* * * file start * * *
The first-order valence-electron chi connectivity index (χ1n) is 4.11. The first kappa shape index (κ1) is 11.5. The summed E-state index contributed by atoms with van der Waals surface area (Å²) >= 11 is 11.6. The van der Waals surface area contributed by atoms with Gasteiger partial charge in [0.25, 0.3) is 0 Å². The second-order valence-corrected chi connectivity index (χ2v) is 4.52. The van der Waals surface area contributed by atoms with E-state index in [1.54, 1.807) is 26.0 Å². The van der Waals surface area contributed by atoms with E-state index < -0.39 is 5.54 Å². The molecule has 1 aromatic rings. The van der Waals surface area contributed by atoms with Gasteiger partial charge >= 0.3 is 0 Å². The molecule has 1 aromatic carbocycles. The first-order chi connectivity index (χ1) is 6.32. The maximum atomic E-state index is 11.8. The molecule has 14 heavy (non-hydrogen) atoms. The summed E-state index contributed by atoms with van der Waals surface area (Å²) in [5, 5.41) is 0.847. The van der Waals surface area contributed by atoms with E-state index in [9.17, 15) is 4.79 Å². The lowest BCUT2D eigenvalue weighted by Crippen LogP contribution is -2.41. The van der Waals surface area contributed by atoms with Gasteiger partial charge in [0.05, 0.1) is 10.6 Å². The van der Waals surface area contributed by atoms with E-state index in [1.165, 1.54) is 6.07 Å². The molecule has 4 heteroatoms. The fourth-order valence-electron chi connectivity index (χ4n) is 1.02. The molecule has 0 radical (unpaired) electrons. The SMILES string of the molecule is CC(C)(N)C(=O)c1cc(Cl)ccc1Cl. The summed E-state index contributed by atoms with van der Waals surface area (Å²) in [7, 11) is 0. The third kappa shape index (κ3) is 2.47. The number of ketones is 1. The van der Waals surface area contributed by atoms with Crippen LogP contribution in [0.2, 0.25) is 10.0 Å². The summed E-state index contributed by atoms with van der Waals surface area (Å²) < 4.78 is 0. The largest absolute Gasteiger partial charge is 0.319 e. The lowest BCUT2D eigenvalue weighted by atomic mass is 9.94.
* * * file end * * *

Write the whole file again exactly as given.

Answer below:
The first-order valence-electron chi connectivity index (χ1n) is 4.11. The first kappa shape index (κ1) is 11.5. The summed E-state index contributed by atoms with van der Waals surface area (Å²) >= 11 is 11.6. The van der Waals surface area contributed by atoms with Gasteiger partial charge in [0.25, 0.3) is 0 Å². The second-order valence-corrected chi connectivity index (χ2v) is 4.52. The van der Waals surface area contributed by atoms with E-state index in [1.54, 1.807) is 26.0 Å². The van der Waals surface area contributed by atoms with E-state index < -0.39 is 5.54 Å². The molecule has 1 aromatic rings. The van der Waals surface area contributed by atoms with Gasteiger partial charge >= 0.3 is 0 Å². The molecule has 1 aromatic carbocycles. The first-order chi connectivity index (χ1) is 6.32. The maximum atomic E-state index is 11.8. The molecule has 14 heavy (non-hydrogen) atoms. The summed E-state index contributed by atoms with van der Waals surface area (Å²) in [5, 5.41) is 0.847. The van der Waals surface area contributed by atoms with E-state index in [9.17, 15) is 4.79 Å². The lowest BCUT2D eigenvalue weighted by Crippen LogP contribution is -2.41. The van der Waals surface area contributed by atoms with Gasteiger partial charge in [0.05, 0.1) is 10.6 Å². The van der Waals surface area contributed by atoms with E-state index in [1.165, 1.54) is 6.07 Å². The molecule has 4 heteroatoms. The fourth-order valence-electron chi connectivity index (χ4n) is 1.02. The molecule has 0 radical (unpaired) electrons. The SMILES string of the molecule is CC(C)(N)C(=O)c1cc(Cl)ccc1Cl. The summed E-state index contributed by atoms with van der Waals surface area (Å²) in [7, 11) is 0. The third kappa shape index (κ3) is 2.47. The number of ketones is 1. The van der Waals surface area contributed by atoms with Crippen LogP contribution in [0.2, 0.25) is 10.0 Å². The summed E-state index contributed by atoms with van der Waals surface area (Å²) < 4.78 is 0. The largest absolute Gasteiger partial charge is 0.319 e. The lowest BCUT2D eigenvalue weighted by atomic mass is 9.94.